Using Text as a Decorative Element: the Outline Text Custom Control
The FormattedText object provides greater text formatting features than standard WPF text controls, and can be useful in cases where you want to use text as a decorative element. This posting shows how to use the FormattedText object to create striking visual effects by setting a Brush value to the fill and outline of the text.
At the bottom of this posting, you can find an attached Zip file (OutlineTextControlViewer.zip) that contains the Visual Studio project files for building a standalone Outline Text custom control assembly and an application that uses the custom control.
Text as a Decorative Element
In most cases, when you are adding ornamentation to text strings in your WPF application, you are using text in terms of a collection of discrete characters, or glyphs. For example, you could create a linear gradient brush and apply it to the Foreground property of a TextBox object. When you display or edit the text box, the linear gradient brush is automatically applied to the current set of characters in the text string.
However, you can also convert text into Geometry objects, allowing you to create other types of visually rich text. When text is converted to a Geometry object, it is no longer a collection of characters—you cannot modify the characters in the text string. However, you can affect the appearance of the converted text by modifying its stroke and fill properties. The stroke refers to the outline of the converted text; the fill refers to the area inside the outline of the converted text.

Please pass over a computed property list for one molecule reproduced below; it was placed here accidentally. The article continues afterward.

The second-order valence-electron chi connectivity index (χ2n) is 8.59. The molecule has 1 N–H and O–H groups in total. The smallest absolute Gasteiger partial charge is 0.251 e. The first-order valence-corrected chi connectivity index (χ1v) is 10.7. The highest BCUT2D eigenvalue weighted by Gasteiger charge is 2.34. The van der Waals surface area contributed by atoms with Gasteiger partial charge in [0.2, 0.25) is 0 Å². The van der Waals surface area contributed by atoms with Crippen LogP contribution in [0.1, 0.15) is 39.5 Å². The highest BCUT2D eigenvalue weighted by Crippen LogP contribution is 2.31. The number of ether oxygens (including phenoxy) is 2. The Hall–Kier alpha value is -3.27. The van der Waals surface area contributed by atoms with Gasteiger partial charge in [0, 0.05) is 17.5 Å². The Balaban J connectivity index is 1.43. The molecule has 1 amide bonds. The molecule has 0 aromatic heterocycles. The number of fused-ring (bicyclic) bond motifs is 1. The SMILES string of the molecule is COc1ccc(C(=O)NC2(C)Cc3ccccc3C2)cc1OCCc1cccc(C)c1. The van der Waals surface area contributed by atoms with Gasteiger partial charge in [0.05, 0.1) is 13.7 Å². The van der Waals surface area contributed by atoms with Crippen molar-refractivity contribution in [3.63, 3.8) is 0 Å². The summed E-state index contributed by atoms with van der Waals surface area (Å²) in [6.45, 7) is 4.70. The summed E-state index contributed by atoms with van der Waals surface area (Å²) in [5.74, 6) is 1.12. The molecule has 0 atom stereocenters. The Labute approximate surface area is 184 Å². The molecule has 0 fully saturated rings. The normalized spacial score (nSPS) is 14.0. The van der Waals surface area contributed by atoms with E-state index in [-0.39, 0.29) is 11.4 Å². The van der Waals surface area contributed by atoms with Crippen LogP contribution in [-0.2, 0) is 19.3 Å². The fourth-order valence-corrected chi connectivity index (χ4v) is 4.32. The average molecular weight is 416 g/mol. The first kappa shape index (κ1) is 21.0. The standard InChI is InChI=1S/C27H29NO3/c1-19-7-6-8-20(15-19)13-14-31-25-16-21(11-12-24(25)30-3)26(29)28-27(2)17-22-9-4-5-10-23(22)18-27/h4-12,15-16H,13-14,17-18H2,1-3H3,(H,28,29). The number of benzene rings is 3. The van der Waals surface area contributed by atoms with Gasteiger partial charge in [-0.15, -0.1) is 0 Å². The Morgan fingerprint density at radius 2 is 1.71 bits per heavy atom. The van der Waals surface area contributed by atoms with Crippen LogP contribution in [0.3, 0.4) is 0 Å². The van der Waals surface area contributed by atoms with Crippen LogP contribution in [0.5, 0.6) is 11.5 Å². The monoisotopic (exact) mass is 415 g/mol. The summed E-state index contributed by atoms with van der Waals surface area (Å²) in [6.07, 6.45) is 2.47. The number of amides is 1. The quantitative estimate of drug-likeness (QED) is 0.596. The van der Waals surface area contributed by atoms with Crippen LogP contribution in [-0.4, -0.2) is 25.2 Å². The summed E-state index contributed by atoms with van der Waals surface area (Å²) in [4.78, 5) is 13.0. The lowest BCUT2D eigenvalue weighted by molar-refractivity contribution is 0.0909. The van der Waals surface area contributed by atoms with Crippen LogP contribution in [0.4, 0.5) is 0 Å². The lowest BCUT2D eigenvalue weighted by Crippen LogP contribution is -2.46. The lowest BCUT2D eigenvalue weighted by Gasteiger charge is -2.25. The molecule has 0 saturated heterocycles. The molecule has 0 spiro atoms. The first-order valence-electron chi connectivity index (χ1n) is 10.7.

The following examples illustrate several ways of creating visual effects by modifying the stroke and fill of converted text:
Outline Text Custom Control
The Outline Text Custom Control that is attached to this posting is a light-weight custom control that allows you to display text as a Geometry object. Both the fill area and the outline can be drawn with a specified Brush value.
The key to converting text to a Geometry object is to use the FormattedText object. Once you have created this object, you can use the BuildGeometry and BuildHighlightGeometry methods to convert the text to Geometry objects. The first method returns the geometry of the formatted text; the second method returns the geometry of the formatted text's bounding box. The following code example shows how to create a FormattedText object and to retrieve the geometries of the formatted text and its bounding box.
// Create the formatted text based on the properties set.
FormattedText formattedText = new FormattedText(
Brushes.Black // This brush does not matter
// since we use the geometry of the text.
// Build the geometry object that represents the text.
_textGeometry = formattedText.BuildGeometry(new Point(0, 0));
// Build the geometry object that represents
// the text hightlight.
if (Highlight == true)
formattedText.BuildHighlightGeometry(new Point(0, 0));
Outline Text Viewer Application
Once the text has been converted into a Geometry object, you can set the Fill and Stroke properties to Brush values. The Outline Text viewer application sets the Outline Text custom control's Fill and Stroke properties to the selected ImageBrush and SolidColorBrush values:
outlineText.Stroke = Brushes.Black;
Try modifying the Outline Text custom control properties using the Outline Text Viewer application. Using this application, you can see the immediate effect of setting properties, such as the width of the stroke.
In my next posting, I'll go through the process of creating a light-weight, render-only custom control, that can be instantiated in both XAML and procedural code.
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